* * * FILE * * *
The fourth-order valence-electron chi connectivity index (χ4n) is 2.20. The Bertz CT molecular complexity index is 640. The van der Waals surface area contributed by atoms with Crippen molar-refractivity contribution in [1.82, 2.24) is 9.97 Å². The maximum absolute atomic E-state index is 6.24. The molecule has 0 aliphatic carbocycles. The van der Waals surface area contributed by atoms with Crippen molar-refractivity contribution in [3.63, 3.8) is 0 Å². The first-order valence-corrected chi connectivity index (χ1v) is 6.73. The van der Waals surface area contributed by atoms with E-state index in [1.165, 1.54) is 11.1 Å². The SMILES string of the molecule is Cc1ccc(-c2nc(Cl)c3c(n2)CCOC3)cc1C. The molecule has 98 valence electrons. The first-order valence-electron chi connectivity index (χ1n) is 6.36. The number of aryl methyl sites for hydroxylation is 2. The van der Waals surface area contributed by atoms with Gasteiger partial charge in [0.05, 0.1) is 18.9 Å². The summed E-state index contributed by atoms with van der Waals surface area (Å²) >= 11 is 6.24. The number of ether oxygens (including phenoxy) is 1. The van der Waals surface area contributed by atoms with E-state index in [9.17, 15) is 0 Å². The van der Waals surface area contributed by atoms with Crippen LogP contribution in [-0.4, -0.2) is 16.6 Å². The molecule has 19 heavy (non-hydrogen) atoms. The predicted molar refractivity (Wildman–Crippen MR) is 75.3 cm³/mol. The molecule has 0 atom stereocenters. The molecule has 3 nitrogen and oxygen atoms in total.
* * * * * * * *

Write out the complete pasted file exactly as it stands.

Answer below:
The fourth-order valence-electron chi connectivity index (χ4n) is 2.20. The Bertz CT molecular complexity index is 640. The van der Waals surface area contributed by atoms with Crippen molar-refractivity contribution in [1.82, 2.24) is 9.97 Å². The maximum absolute atomic E-state index is 6.24. The molecule has 0 aliphatic carbocycles. The van der Waals surface area contributed by atoms with Crippen molar-refractivity contribution in [3.63, 3.8) is 0 Å². The first-order valence-corrected chi connectivity index (χ1v) is 6.73. The van der Waals surface area contributed by atoms with E-state index in [1.165, 1.54) is 11.1 Å². The SMILES string of the molecule is Cc1ccc(-c2nc(Cl)c3c(n2)CCOC3)cc1C. The molecule has 98 valence electrons. The first-order valence-electron chi connectivity index (χ1n) is 6.36. The number of aryl methyl sites for hydroxylation is 2. The van der Waals surface area contributed by atoms with Gasteiger partial charge in [0.05, 0.1) is 18.9 Å². The summed E-state index contributed by atoms with van der Waals surface area (Å²) >= 11 is 6.24. The number of ether oxygens (including phenoxy) is 1. The van der Waals surface area contributed by atoms with E-state index in [9.17, 15) is 0 Å². The van der Waals surface area contributed by atoms with Crippen LogP contribution in [-0.4, -0.2) is 16.6 Å². The molecule has 19 heavy (non-hydrogen) atoms. The predicted molar refractivity (Wildman–Crippen MR) is 75.3 cm³/mol. The molecule has 0 atom stereocenters. The molecule has 3 nitrogen and oxygen atoms in total.